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Bluescat

What are you cooking tonight?

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Tequila lime marinated chicken drumsticks from Whole Paycheck Foods

 

Soooooooooo tasty.

 

Last night was an all-you-can-eat Lebanese/Greek buffet. Lamb shank till ya puke...mmmmmmm

Sadly, no dolmas.

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Chris and I finished our two week fast. Today we ate a sandwhich made out of some yummy raw Onion bread, zucchini hummus, advocado, tomatoe and sprouts. The onion bread took 36 hours in the dehydrator to make, but well worth it! It was so nice to eat!

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Congratulations, AD!

I think you guys are crazy but your determination is completely admirable. My parents got me hooked on food at an early age and I've never been able to break the habit.

Kudos to you and welcome back to the dinner table. :cheers:

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Ribeye's on the barbeque

Asparagus

Brussel sprouts- I know, but I like 'em!

Baby purple potatoes in butter and tarragon

I'm full!

 

Alyssa, I like food way too much to try that. Congratulations, I would have never made it.

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About 18 years ago when my kids were around 8 and 5, I grew Brussel Sprouts in my garden. Owing to the fact that iI really prefer not to use pesticides, I ended up with a bit of an aphid problem.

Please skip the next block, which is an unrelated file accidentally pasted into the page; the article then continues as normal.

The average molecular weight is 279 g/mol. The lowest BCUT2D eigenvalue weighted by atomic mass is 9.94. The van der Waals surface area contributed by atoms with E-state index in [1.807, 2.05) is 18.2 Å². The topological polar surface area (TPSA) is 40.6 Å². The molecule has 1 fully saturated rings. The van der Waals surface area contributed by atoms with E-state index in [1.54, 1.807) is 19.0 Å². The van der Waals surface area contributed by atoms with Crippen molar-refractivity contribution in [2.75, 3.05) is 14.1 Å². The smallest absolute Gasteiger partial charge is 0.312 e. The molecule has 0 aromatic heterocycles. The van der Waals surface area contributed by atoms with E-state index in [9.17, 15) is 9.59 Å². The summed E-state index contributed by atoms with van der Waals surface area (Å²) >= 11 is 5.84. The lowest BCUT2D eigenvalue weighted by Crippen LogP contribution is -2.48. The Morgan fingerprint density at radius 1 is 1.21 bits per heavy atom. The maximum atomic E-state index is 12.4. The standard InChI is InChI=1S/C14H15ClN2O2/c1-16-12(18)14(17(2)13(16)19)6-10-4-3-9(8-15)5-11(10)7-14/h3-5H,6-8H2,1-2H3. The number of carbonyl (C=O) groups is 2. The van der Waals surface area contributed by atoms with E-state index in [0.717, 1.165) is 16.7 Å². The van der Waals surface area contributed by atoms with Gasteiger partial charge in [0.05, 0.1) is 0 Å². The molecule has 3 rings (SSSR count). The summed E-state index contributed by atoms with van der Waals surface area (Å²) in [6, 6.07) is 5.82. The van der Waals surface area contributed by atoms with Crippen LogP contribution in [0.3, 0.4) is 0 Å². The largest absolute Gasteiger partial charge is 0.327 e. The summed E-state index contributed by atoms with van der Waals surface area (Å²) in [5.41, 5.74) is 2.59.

When I prepared the Brussel Sprouts, the aphids ended up floating in the liquid. I told the kids they were spices.

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For lunch I am eating some hummus I made with Zucchini instead of Garbanzo beans (and raw tahini, instead of toasted - of course). It is insanely delicious. Veggie slices to dip with. Yum.

 

Oh - and last night I figured out how to make raw chocolate bars. It was so easy - and so devilshly good.

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I always make 7 or 8 of them. I end up eating 2 the first day i make them. then 2 the next day, and usually 1 or 2 are left over, so I just give them to whoever wants them around the neighborhood or at work.

 

They are quite heavenly.

 

 

I ordered some mexican food to go tonight. I got a chicken breast smothered with a wine and cream sauce, as well as fresh baby spinach and shrimp.

Edited by Wamplet

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Hey, Amber, is your latest avatar related to Erin, the Esurance hottie? ;)

 

Nopers - I hadn't even thought of that though I suppose I can see why you'd think that!

 

Red hair is so much cooler than pink, though. :pirate:

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They don't make chili rellenos like that around here. They look fantastic. Any chance of sharing your recipe?

 

Yeah it's pretty easy to make, but it just takes about 4 hours in total. :o

 

I will type something up over the weekend and post it later in the weekend. May take me just as long to remember it all and write it down. :D

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Bluescat,

 

I didn't get the chance to work on typing the recipe this weekend, because I made the horrible mistake of digging up about 6 bushes/weeds that were growing in the yard.

 

I had to dig about 2-3 feet deep, all around them and i'm pretty sore from the 2 or 3 hours of work it took.